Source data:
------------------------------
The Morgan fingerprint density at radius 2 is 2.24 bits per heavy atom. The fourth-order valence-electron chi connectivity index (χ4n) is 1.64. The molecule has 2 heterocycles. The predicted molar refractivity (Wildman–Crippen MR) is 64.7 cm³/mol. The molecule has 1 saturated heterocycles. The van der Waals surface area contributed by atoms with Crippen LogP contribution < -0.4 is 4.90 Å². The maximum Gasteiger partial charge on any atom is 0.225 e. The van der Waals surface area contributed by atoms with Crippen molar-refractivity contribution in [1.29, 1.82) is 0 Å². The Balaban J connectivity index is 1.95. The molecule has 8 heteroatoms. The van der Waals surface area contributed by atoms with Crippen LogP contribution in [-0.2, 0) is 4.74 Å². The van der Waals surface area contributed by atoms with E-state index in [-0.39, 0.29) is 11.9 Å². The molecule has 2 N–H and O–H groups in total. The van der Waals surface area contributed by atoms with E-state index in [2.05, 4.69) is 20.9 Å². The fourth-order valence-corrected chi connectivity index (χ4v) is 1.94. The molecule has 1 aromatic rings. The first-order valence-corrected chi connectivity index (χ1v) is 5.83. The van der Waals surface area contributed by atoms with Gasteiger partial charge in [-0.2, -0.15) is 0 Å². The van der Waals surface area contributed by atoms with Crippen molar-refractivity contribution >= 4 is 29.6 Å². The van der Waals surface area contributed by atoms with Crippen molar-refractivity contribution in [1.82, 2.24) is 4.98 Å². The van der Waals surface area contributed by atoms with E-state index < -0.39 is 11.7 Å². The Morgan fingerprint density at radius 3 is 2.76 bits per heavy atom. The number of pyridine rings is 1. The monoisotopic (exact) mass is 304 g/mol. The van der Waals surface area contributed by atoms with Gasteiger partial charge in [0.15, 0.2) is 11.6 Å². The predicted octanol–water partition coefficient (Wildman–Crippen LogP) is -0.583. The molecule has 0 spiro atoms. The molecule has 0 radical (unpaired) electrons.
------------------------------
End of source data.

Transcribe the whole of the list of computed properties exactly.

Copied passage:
The Morgan fingerprint density at radius 2 is 2.24 bits per heavy atom. The fourth-order valence-electron chi connectivity index (χ4n) is 1.64. The molecule has 2 heterocycles. The predicted molar refractivity (Wildman–Crippen MR) is 64.7 cm³/mol. The molecule has 1 saturated heterocycles. The van der Waals surface area contributed by atoms with Crippen LogP contribution < -0.4 is 4.90 Å². The maximum Gasteiger partial charge on any atom is 0.225 e. The van der Waals surface area contributed by atoms with Crippen molar-refractivity contribution in [1.29, 1.82) is 0 Å². The Balaban J connectivity index is 1.95. The molecule has 8 heteroatoms. The van der Waals surface area contributed by atoms with Crippen LogP contribution in [-0.2, 0) is 4.74 Å². The van der Waals surface area contributed by atoms with E-state index in [-0.39, 0.29) is 11.9 Å². The molecule has 2 N–H and O–H groups in total. The van der Waals surface area contributed by atoms with E-state index in [2.05, 4.69) is 20.9 Å². The fourth-order valence-corrected chi connectivity index (χ4v) is 1.94. The molecule has 1 aromatic rings. The first-order valence-corrected chi connectivity index (χ1v) is 5.83. The van der Waals surface area contributed by atoms with Gasteiger partial charge in [-0.2, -0.15) is 0 Å². The van der Waals surface area contributed by atoms with Crippen molar-refractivity contribution >= 4 is 29.6 Å². The van der Waals surface area contributed by atoms with Crippen molar-refractivity contribution in [1.82, 2.24) is 4.98 Å². The van der Waals surface area contributed by atoms with E-state index < -0.39 is 11.7 Å². The Morgan fingerprint density at radius 3 is 2.76 bits per heavy atom. The number of pyridine rings is 1. The monoisotopic (exact) mass is 304 g/mol. The van der Waals surface area contributed by atoms with Gasteiger partial charge in [0.15, 0.2) is 11.6 Å². The predicted octanol–water partition coefficient (Wildman–Crippen LogP) is -0.583. The molecule has 0 spiro atoms. The molecule has 0 radical (unpaired) electrons.